Joliet, Illinois, a city of about 150,000 people southwest of Chicago, has long depended on a deep sandstone aquifer for drinking water – an increasingly strained resource that city officials hope to supplement with a billion-dollar pipeline from Lake Michigan.
But while this highly publicized search for a new source of municipal water unfolds, some residents who rely on private well water face a different threat.
Tucked behind a chain-link fence and shrouded by sprawling, overgrown vegetation is a former limestone quarry holding over six million tons of coal ash – a toxic byproduct of burning coal to generate electricity. Midwest Generation parent company NRG Energy is now in the process of closing the coal ash repository, and plans to do it in a way that experts fear could leave well water at risk into the future.
In 2016, NRG’s nearby coal plants were converted to burn natural gas, but the coal ash accumulated over decades remains.
At hundreds of sites nationwide, coal ash sits in such unlined pits, in most cases contaminating groundwater, according to a 2019 analysis of company data by the Environmental Integrity Project and Earthjustice.
In January, the EPA announced its intent to enforce 2015 federal coal ash rules requiring coal ash pits to safely close and remediate contamination. NRG has proposed capping the quarry and leaving the ash in place, a closure method environmental groups say is dangerous — especially since NRG relies on pumps to keep contaminated groundwater from flowing toward homes and private wells.
The groundwater connected to the quarry is separate from the deep aquifer that the city taps for its water. But environmental lawyers and many residents want NRG to remove the ash entirely and transport it to a landfill, as they have expressed in interviews and public meetings.
NRG disagrees. “We did not hear residents of Joliet say that they preferred excavation and removal,” said NRG spokesperson Dave Schrader, in an email. “In fact, the Will County Environmental Network stated: ‘The Network believes that covering and maintaining the system design would be the best solution for the closure of this facility. We would be opposed to the removal of the ash for several reasons.’”
Excavation and removal would require years of trucking, pollute the air and disturb neighborhoods, NRG said.
Earthjustice attorneys say it is particularly ironic that a company is allowed to potentially put people’s water supply at risk even as the city as a whole fights for a new source of clean water.
“Groundwater is precious. And for folks who want to be able to continue to have the groundwater as a resource, as these folks who depend on their groundwater wells… it is critical that that water be as clean as possible,” said Earthjustice senior attorney Jenny Cassel. “Our groundwater is a limited resource and we’ve got a lot of people and not everybody can drink from Lake Michigan… If folks can’t drink that groundwater anymore, because it’s too contaminated, then that limits the supply.”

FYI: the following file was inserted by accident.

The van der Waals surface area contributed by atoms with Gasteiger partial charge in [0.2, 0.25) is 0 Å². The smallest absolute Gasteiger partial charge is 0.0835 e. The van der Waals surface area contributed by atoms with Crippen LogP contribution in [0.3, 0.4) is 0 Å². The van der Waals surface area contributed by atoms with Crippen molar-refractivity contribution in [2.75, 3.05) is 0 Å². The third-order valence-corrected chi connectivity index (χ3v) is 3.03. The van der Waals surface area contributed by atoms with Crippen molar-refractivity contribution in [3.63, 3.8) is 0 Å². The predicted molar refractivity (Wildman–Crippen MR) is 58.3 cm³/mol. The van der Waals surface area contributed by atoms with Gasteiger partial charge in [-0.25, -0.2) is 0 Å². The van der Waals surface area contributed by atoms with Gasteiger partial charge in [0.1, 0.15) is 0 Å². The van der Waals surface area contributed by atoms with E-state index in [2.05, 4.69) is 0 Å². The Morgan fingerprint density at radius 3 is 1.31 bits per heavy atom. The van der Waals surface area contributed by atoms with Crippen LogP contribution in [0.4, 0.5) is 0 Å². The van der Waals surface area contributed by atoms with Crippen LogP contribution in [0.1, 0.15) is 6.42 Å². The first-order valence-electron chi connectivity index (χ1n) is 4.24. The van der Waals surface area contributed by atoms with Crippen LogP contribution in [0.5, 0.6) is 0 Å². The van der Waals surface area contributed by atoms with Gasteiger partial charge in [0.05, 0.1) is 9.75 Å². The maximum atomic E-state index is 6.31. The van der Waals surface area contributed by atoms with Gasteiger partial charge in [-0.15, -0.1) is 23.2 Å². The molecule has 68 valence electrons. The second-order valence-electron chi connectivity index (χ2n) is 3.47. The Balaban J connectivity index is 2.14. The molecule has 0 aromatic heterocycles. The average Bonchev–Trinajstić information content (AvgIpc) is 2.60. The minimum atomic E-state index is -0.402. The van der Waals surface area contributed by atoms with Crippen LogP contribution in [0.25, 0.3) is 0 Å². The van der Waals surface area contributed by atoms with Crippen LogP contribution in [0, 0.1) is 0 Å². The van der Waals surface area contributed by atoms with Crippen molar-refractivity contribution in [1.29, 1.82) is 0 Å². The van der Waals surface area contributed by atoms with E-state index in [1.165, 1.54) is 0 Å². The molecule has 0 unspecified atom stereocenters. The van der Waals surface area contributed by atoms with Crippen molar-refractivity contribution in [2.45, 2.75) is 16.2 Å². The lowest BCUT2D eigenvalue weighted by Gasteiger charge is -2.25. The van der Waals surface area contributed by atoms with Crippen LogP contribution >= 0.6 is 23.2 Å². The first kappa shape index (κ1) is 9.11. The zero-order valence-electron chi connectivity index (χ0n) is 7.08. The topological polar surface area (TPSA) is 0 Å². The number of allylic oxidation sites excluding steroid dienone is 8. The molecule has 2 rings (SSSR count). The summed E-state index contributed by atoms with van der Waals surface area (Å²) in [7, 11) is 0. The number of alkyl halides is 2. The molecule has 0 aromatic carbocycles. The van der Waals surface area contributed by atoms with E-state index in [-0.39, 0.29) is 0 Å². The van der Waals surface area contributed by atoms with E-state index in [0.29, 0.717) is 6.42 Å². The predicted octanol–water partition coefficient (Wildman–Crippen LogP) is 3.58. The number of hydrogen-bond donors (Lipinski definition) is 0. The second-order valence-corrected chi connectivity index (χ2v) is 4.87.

Environmental and health concerns
Though Lincoln Stone Quarry is as wide as 90 football fields, many locals are still unaware of it.
Joliet native Jonathan Flint lives a mile from the quarry. Flint moved away in his early childhood before returning to Joliet at age 10. Now 34, he rents a modest one-story home with his wife and five young kids.
Growing up, Flint was aware of the coal plants in town — his father knew people who worked there. But he said he had “no idea” about the quarry.
“I didn’t know what they did over there, honestly,” Flint said. He is a tenant, so he’s unsure if his water comes from a well but many homes in his neighborhood rely on well water. In the past, environmental groups have found elevated levels of toxic heavy metals in private wells they tested near the quarry.
“I hope that they can do something where it doesn’t affect kids 10, 15 years from now,” Flint said.
Since the early 1960s, Lincoln Stone Quarry — a former limestone quarry — was used to dump coal ash from two power plants on the Des Plaines River, owned by the utility ComEd and then Midwest Generation before NRG acquired them as part of a larger fleet in 2013.
Today, the quarry is no longer receiving ash, but the sprawling pit is filled with material from years past. Cassel calls the porous limestone pit a “poster child” for the nation’s coal ash problem.
In addition to being unlined, the quarry’s bedrock is replete with fractures, left over from blasting from mining operations. The local water table also sits above the bottom of the quarry, which plunges dozens of feet deep, meaning coal ash is in constant contact with groundwater.
Midwest Generation installed groundwater monitoring wells around the perimeter of the pit. Since late 2017, pollutants have been detected in all 10 wells. Arsenic exceeded safe levels recommended by the EPA by over 39 times, molybdenum by 36 times and boron by 10 times, according to a 2021 report filed by NRG, as required by the federal coal ash rules.